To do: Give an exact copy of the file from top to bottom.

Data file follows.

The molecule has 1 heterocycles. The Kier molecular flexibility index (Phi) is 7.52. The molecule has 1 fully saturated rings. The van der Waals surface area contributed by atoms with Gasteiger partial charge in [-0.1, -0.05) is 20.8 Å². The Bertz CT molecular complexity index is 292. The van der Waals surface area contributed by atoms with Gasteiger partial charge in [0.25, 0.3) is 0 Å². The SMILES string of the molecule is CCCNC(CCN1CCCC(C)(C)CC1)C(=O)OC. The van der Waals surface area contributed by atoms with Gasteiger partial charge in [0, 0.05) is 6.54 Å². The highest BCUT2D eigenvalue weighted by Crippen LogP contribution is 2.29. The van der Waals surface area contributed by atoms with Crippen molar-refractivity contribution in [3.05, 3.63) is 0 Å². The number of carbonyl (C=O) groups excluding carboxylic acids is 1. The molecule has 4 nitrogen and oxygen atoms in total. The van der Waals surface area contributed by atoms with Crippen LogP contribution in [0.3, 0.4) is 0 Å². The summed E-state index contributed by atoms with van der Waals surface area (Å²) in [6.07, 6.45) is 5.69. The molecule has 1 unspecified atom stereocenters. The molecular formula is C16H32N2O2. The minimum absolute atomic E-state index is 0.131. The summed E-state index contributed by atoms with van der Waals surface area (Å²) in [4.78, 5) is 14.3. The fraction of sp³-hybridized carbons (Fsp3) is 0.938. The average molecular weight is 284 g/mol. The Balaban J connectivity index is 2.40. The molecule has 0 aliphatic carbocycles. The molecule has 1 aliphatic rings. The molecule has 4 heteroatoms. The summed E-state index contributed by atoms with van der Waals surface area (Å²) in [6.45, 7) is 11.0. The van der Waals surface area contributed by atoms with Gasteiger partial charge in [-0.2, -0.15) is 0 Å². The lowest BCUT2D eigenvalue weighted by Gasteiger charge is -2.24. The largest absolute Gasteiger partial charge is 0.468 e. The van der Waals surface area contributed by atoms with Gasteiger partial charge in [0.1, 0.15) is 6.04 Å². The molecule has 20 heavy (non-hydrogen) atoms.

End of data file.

The molecule has 1 heterocycles. The Kier molecular flexibility index (Phi) is 7.52. The molecule has 1 fully saturated rings. The van der Waals surface area contributed by atoms with Gasteiger partial charge in [-0.1, -0.05) is 20.8 Å². The Bertz CT molecular complexity index is 292. The van der Waals surface area contributed by atoms with Gasteiger partial charge in [0.25, 0.3) is 0 Å². The SMILES string of the molecule is CCCNC(CCN1CCCC(C)(C)CC1)C(=O)OC. The van der Waals surface area contributed by atoms with Gasteiger partial charge in [0, 0.05) is 6.54 Å². The highest BCUT2D eigenvalue weighted by Crippen LogP contribution is 2.29. The van der Waals surface area contributed by atoms with Crippen molar-refractivity contribution in [3.05, 3.63) is 0 Å². The number of carbonyl (C=O) groups excluding carboxylic acids is 1. The molecule has 4 nitrogen and oxygen atoms in total. The van der Waals surface area contributed by atoms with Crippen LogP contribution in [0.3, 0.4) is 0 Å². The summed E-state index contributed by atoms with van der Waals surface area (Å²) in [6.07, 6.45) is 5.69. The molecule has 1 unspecified atom stereocenters. The molecular formula is C16H32N2O2. The minimum absolute atomic E-state index is 0.131. The summed E-state index contributed by atoms with van der Waals surface area (Å²) in [4.78, 5) is 14.3. The fraction of sp³-hybridized carbons (Fsp3) is 0.938. The average molecular weight is 284 g/mol. The Balaban J connectivity index is 2.40. The molecule has 0 aliphatic carbocycles. The molecule has 1 aliphatic rings. The molecule has 4 heteroatoms. The summed E-state index contributed by atoms with van der Waals surface area (Å²) in [6.45, 7) is 11.0. The van der Waals surface area contributed by atoms with Gasteiger partial charge in [-0.2, -0.15) is 0 Å². The lowest BCUT2D eigenvalue weighted by Gasteiger charge is -2.24. The largest absolute Gasteiger partial charge is 0.468 e. The van der Waals surface area contributed by atoms with Gasteiger partial charge in [0.1, 0.15) is 6.04 Å². The molecule has 20 heavy (non-hydrogen) atoms.